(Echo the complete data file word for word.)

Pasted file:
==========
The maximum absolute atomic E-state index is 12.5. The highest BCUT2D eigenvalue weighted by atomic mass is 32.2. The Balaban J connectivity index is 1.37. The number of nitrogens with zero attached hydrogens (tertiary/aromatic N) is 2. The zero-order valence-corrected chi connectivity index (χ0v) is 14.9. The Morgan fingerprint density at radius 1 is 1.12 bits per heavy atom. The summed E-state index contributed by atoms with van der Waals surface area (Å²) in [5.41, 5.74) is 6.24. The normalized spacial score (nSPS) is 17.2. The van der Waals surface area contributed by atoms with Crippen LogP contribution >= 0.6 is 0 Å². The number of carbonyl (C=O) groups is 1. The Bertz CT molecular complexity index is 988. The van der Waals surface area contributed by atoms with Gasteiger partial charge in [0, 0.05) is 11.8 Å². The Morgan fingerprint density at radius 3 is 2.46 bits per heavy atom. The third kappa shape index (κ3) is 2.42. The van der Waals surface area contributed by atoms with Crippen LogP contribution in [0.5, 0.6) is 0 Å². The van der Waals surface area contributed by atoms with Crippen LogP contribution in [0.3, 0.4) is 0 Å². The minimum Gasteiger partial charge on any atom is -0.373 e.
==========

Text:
The maximum absolute atomic E-state index is 12.5. The highest BCUT2D eigenvalue weighted by atomic mass is 32.2. The Balaban J connectivity index is 1.37. The number of nitrogens with zero attached hydrogens (tertiary/aromatic N) is 2. The zero-order valence-corrected chi connectivity index (χ0v) is 14.9. The Morgan fingerprint density at radius 1 is 1.12 bits per heavy atom. The summed E-state index contributed by atoms with van der Waals surface area (Å²) in [5.41, 5.74) is 6.24. The normalized spacial score (nSPS) is 17.2. The van der Waals surface area contributed by atoms with Crippen LogP contribution >= 0.6 is 0 Å². The number of carbonyl (C=O) groups is 1. The Bertz CT molecular complexity index is 988. The van der Waals surface area contributed by atoms with Gasteiger partial charge in [0, 0.05) is 11.8 Å². The Morgan fingerprint density at radius 3 is 2.46 bits per heavy atom. The third kappa shape index (κ3) is 2.42. The van der Waals surface area contributed by atoms with Crippen LogP contribution in [0.5, 0.6) is 0 Å². The van der Waals surface area contributed by atoms with Crippen LogP contribution in [0.3, 0.4) is 0 Å². The minimum Gasteiger partial charge on any atom is -0.373 e.